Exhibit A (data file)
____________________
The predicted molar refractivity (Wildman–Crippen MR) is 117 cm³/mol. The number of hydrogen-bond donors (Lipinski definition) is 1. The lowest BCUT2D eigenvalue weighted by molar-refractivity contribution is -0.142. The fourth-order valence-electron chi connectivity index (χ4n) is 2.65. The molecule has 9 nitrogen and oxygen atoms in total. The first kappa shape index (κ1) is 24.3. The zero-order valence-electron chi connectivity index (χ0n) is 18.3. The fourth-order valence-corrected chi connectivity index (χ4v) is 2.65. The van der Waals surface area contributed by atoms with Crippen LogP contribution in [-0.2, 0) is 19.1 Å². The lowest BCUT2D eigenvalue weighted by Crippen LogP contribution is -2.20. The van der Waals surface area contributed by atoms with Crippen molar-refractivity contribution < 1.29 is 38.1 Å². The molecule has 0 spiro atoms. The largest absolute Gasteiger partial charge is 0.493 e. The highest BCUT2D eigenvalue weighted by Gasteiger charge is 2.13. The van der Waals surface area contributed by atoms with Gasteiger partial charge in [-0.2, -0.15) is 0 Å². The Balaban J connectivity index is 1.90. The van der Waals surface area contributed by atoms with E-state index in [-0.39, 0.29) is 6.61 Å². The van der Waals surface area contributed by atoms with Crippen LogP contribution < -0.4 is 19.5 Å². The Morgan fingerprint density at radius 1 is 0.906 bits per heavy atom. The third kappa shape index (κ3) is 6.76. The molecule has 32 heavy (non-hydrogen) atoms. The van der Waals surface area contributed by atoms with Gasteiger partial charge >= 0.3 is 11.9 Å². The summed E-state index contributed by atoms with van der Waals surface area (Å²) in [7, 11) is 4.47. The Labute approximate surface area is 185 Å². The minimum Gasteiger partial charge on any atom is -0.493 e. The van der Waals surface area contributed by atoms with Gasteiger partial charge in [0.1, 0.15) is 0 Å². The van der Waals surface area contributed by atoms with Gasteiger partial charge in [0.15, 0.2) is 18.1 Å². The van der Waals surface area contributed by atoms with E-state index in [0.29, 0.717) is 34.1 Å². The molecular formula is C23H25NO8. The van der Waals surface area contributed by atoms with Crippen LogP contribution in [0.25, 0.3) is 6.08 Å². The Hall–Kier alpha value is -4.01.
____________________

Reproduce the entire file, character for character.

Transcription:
The predicted molar refractivity (Wildman–Crippen MR) is 117 cm³/mol. The number of hydrogen-bond donors (Lipinski definition) is 1. The lowest BCUT2D eigenvalue weighted by molar-refractivity contribution is -0.142. The fourth-order valence-electron chi connectivity index (χ4n) is 2.65. The molecule has 9 nitrogen and oxygen atoms in total. The first kappa shape index (κ1) is 24.3. The zero-order valence-electron chi connectivity index (χ0n) is 18.3. The fourth-order valence-corrected chi connectivity index (χ4v) is 2.65. The van der Waals surface area contributed by atoms with Crippen LogP contribution in [-0.2, 0) is 19.1 Å². The lowest BCUT2D eigenvalue weighted by Crippen LogP contribution is -2.20. The van der Waals surface area contributed by atoms with Crippen molar-refractivity contribution < 1.29 is 38.1 Å². The molecule has 0 spiro atoms. The largest absolute Gasteiger partial charge is 0.493 e. The highest BCUT2D eigenvalue weighted by Gasteiger charge is 2.13. The van der Waals surface area contributed by atoms with Gasteiger partial charge in [-0.2, -0.15) is 0 Å². The Balaban J connectivity index is 1.90. The van der Waals surface area contributed by atoms with E-state index in [-0.39, 0.29) is 6.61 Å². The van der Waals surface area contributed by atoms with Crippen LogP contribution < -0.4 is 19.5 Å². The Morgan fingerprint density at radius 1 is 0.906 bits per heavy atom. The third kappa shape index (κ3) is 6.76. The molecule has 32 heavy (non-hydrogen) atoms. The van der Waals surface area contributed by atoms with Gasteiger partial charge >= 0.3 is 11.9 Å². The summed E-state index contributed by atoms with van der Waals surface area (Å²) in [7, 11) is 4.47. The Labute approximate surface area is 185 Å². The minimum Gasteiger partial charge on any atom is -0.493 e. The van der Waals surface area contributed by atoms with Gasteiger partial charge in [0.1, 0.15) is 0 Å². The van der Waals surface area contributed by atoms with Gasteiger partial charge in [0.15, 0.2) is 18.1 Å². The van der Waals surface area contributed by atoms with E-state index in [0.29, 0.717) is 34.1 Å². The molecular formula is C23H25NO8. The van der Waals surface area contributed by atoms with Crippen LogP contribution in [0.25, 0.3) is 6.08 Å². The Hall–Kier alpha value is -4.01.